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Trees of Canada


Photo by Hailey Toft licensed CC BY 2.0

Ever wondered what kind of tree is on your boulevard, park or your own backyard?

Taking a closer look at its leaves or needles can give you the answer. Canada is covered with 397.3 million hectares (ha) of forest which represent 53.8 percent of its total surface area of 738.5 million ha — that’s a lot of trees!

Here’s a quick guide to help you recognize and name some of the more common trees in Canada.


The Spruce tree has needles not leaves, and in Canada they grow coast to coast. Guess what? We have more Spruce trees in Canada than any other species.

Forest of spruce trees.
Photo by Jim R Rogers licensed CC BY-SA 2.0


Pine trees have needles, not leaves, they also drop lots of pine cones. Pine trees are the third most common tree in Canada. And check this out — pine needles make a nice tea!

Forest of pines taken in Algonquin Provincial Park, Ontario.
Photo by Hailey Toft licensed CC BY 2.0

Sugar Maple

The sugar maple is famous for its beautiful fall colours, sweet maple syrup and red leaf on the Canadian flag.

Looking up at two sugar maple trees, full of orange leaves.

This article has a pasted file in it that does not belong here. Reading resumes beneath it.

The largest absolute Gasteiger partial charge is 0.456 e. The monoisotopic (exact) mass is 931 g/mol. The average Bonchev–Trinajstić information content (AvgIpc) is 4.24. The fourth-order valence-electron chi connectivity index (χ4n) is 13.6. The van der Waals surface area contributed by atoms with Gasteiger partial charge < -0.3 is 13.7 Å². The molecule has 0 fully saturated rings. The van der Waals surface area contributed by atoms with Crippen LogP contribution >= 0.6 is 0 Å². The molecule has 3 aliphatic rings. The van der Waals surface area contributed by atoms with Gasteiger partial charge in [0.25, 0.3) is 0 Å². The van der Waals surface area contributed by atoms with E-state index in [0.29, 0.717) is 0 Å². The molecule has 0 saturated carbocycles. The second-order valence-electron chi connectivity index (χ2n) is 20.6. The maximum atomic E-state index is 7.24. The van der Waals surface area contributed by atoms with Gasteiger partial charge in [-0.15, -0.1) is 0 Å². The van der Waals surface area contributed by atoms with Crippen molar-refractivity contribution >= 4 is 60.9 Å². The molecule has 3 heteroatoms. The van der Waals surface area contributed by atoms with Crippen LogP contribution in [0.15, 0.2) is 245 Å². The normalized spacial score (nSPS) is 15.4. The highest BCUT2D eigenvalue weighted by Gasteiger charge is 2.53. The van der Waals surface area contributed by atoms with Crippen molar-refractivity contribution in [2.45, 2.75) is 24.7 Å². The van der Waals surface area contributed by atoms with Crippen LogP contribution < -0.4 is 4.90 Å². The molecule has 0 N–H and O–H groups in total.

Photo by Putneypics licensed CC BY 2.0

Eastern White Cedar

Known as the “tree of life,” the Eastern White Cedar provides shelter and food to deer, small mammals and birds. Aboriginal people used the leaves to treat scurvy. Today, we use cedar leaf oil in medicines and perfumes.

Close-up of an eastern white cedar branch.
Photo by Paul Wilson licensed CC Public Domain Mark 1.0

We all know that the Maple Leaf is the symbol for Canada. But did you know that each province and territory except for Nunavut has an official tree too?

Official Provincial Trees

British Columbia: Western Red Cedar
Alberta: Lodgepole Pine
Saskatchewan: White Birch
Manitoba: White Spruce
Ontario: Eastern White Pine
Quebec: Yellow Birch
New brunswick: Balsam Fir
Nova Scotia: Red Spruce
Prince Edward Island: Red Oak
Newfoundland & Labrador: Black Spruce
Yukon: Subalpine Fir
Northwest Territories: Tamarack
Nunavut: Nunavut Territory has not yet proclaimed an official tree.